Working Remotely In The Pandemic And The Realisations That Come With It.
I started a new job at the end of November, when I came to Berlin. It’s been nice, the people have been lovely, the work has been interesting and relatively satisfying. And despite that I’m in a figuratively empty apartment (I have an air mattress, an office chair, the box the chair came in for a table, and no kitchen), it’s been better than feared.
Yet, working remotely during the pandemic is hard. It’s hard because you lack all of the mechanisms normally used to demarcate work from non-work becaue you can’t leave the house, can’t meet people, can’t go out, leaving only an endless stream of “time before work” and a much larger stream of “time I should be working”. The already tenuous human connection to your coworkers becomes even thinner, and the task of not being a partial being becomes even harder.
The pandemic also messes with my ability to get situated: I moved to a large city, one I’ve never been to before and thus hardly know anybody in, but it is mostly dormant. As such, I don’t have people to see regularly, and so it becomes more isolated.
So, after we checked all the boxes on everything that’s bad on working remotely during the pandemic, let’s get to the parts that I’m enjoying about it:
- Not having to commute, especially during the pandemic, is excellent,
- Forcing me to be alone with my thoughts has raised quite a few points about my standards, ethics, thoughts and desires, and most importantly,
- I’ve realised that for the first time I’m unmoored in a sense that feels positive, rather than negative.
Let me explain. Before moving here, well, maybe before moving to the states, I’ve always had the “next big step” in sights. Finishing university, moving to the states, finishing school, getting work authorisation, everything had a next big goal after which everything opened up and I would be significantly more free to do what I wanted.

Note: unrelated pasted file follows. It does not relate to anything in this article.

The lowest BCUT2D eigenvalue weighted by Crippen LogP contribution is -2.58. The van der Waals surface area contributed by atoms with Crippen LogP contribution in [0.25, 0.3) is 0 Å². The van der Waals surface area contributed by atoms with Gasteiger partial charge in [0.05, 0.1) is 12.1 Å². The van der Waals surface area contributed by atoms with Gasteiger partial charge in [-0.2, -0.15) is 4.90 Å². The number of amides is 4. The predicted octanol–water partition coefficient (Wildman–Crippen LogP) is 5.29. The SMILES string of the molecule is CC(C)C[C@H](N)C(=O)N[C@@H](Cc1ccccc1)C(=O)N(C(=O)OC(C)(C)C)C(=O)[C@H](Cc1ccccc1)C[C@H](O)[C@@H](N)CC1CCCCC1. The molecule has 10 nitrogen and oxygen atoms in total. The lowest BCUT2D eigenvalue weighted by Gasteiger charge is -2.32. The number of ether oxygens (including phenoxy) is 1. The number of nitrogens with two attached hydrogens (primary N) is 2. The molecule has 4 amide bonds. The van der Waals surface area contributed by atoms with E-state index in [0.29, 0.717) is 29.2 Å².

In a sense, this has happened: there’s currently not a single goal I’m waiting for that feels like I’m just waiting for it to come to pass. This leaves me to grapple with what I actually want, and that is a much harder task. The primary realisations so far:
- I’m a much more social creature than I thought. The times I was happy being a cave troll and spending weeks without deliberate social time are most definitely a relic of the past.
- On the same note, time spent alone and purely for my own sake is a treasure and I depend on having it for my sanity, and coping without having it is even harder than not having social time.
- The gradual removal of trauma and other baggage has left me with the realisation that I’m a far better person than I always told myself, and
- I enjoy being myself.
I’ve enjoyed the new people I’ve met on my own volition, I’ve enjoyed gradually working on myself and fixing long-standing problems, I’ve enjoyed tinkering and finding out what happens.
Amidst all of the pandemic/work induced fugue and depression, I’ve come closer to having lasting contentment, and that has been invaluable. I’m doing what I can to make sure that that stays that way after distractions become easier to attain again (I have a desktop coming, the plague might recede, furniture and cooking become a thing again), and I shall see where that leaves me then.